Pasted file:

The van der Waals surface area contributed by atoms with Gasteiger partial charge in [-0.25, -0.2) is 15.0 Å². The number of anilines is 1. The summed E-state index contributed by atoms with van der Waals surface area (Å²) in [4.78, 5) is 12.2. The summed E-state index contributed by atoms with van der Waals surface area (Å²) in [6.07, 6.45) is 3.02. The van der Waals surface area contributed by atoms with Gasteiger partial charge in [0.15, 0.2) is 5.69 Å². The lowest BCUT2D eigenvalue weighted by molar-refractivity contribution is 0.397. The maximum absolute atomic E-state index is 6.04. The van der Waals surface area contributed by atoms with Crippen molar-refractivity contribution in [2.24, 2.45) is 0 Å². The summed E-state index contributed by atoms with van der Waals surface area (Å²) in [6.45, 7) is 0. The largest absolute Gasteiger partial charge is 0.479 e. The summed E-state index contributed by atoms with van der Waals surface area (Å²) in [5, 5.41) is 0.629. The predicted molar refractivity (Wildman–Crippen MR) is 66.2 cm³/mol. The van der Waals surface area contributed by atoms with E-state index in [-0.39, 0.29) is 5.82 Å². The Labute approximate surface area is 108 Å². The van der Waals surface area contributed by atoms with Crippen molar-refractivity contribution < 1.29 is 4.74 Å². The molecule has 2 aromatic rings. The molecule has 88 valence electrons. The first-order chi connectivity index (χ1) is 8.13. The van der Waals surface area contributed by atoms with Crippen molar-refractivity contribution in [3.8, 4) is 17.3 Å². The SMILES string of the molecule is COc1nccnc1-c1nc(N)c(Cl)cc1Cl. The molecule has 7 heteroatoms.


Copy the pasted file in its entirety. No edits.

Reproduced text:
The van der Waals surface area contributed by atoms with Gasteiger partial charge in [-0.25, -0.2) is 15.0 Å². The number of anilines is 1. The summed E-state index contributed by atoms with van der Waals surface area (Å²) in [4.78, 5) is 12.2. The summed E-state index contributed by atoms with van der Waals surface area (Å²) in [6.07, 6.45) is 3.02. The van der Waals surface area contributed by atoms with Gasteiger partial charge in [0.15, 0.2) is 5.69 Å². The lowest BCUT2D eigenvalue weighted by molar-refractivity contribution is 0.397. The maximum absolute atomic E-state index is 6.04. The van der Waals surface area contributed by atoms with Crippen molar-refractivity contribution in [2.24, 2.45) is 0 Å². The summed E-state index contributed by atoms with van der Waals surface area (Å²) in [6.45, 7) is 0. The largest absolute Gasteiger partial charge is 0.479 e. The summed E-state index contributed by atoms with van der Waals surface area (Å²) in [5, 5.41) is 0.629. The predicted molar refractivity (Wildman–Crippen MR) is 66.2 cm³/mol. The van der Waals surface area contributed by atoms with E-state index in [-0.39, 0.29) is 5.82 Å². The Labute approximate surface area is 108 Å². The van der Waals surface area contributed by atoms with Crippen molar-refractivity contribution < 1.29 is 4.74 Å². The molecule has 2 aromatic rings. The molecule has 88 valence electrons. The first-order chi connectivity index (χ1) is 8.13. The van der Waals surface area contributed by atoms with Crippen molar-refractivity contribution in [3.8, 4) is 17.3 Å². The SMILES string of the molecule is COc1nccnc1-c1nc(N)c(Cl)cc1Cl. The molecule has 7 heteroatoms.